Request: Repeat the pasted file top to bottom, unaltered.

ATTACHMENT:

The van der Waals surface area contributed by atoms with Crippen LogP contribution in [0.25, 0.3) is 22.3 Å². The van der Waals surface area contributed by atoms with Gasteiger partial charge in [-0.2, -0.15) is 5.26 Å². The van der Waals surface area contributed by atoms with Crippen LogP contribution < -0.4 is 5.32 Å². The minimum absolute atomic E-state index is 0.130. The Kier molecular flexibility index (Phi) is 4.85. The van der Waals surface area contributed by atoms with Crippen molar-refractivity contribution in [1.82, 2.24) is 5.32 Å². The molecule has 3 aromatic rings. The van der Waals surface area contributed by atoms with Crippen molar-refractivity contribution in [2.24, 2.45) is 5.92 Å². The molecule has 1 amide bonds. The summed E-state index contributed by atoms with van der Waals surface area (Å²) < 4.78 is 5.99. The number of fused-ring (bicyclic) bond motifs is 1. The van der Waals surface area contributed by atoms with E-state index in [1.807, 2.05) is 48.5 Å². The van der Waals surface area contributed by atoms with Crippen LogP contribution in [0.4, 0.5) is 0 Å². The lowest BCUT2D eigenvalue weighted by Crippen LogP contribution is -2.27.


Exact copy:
The van der Waals surface area contributed by atoms with Crippen LogP contribution in [0.25, 0.3) is 22.3 Å². The van der Waals surface area contributed by atoms with Gasteiger partial charge in [-0.2, -0.15) is 5.26 Å². The van der Waals surface area contributed by atoms with Crippen LogP contribution < -0.4 is 5.32 Å². The minimum absolute atomic E-state index is 0.130. The Kier molecular flexibility index (Phi) is 4.85. The van der Waals surface area contributed by atoms with Crippen molar-refractivity contribution in [1.82, 2.24) is 5.32 Å². The molecule has 3 aromatic rings. The van der Waals surface area contributed by atoms with Crippen molar-refractivity contribution in [2.24, 2.45) is 5.92 Å². The molecule has 1 amide bonds. The summed E-state index contributed by atoms with van der Waals surface area (Å²) < 4.78 is 5.99. The number of fused-ring (bicyclic) bond motifs is 1. The van der Waals surface area contributed by atoms with E-state index in [1.807, 2.05) is 48.5 Å². The van der Waals surface area contributed by atoms with Crippen LogP contribution in [0.4, 0.5) is 0 Å². The lowest BCUT2D eigenvalue weighted by Crippen LogP contribution is -2.27.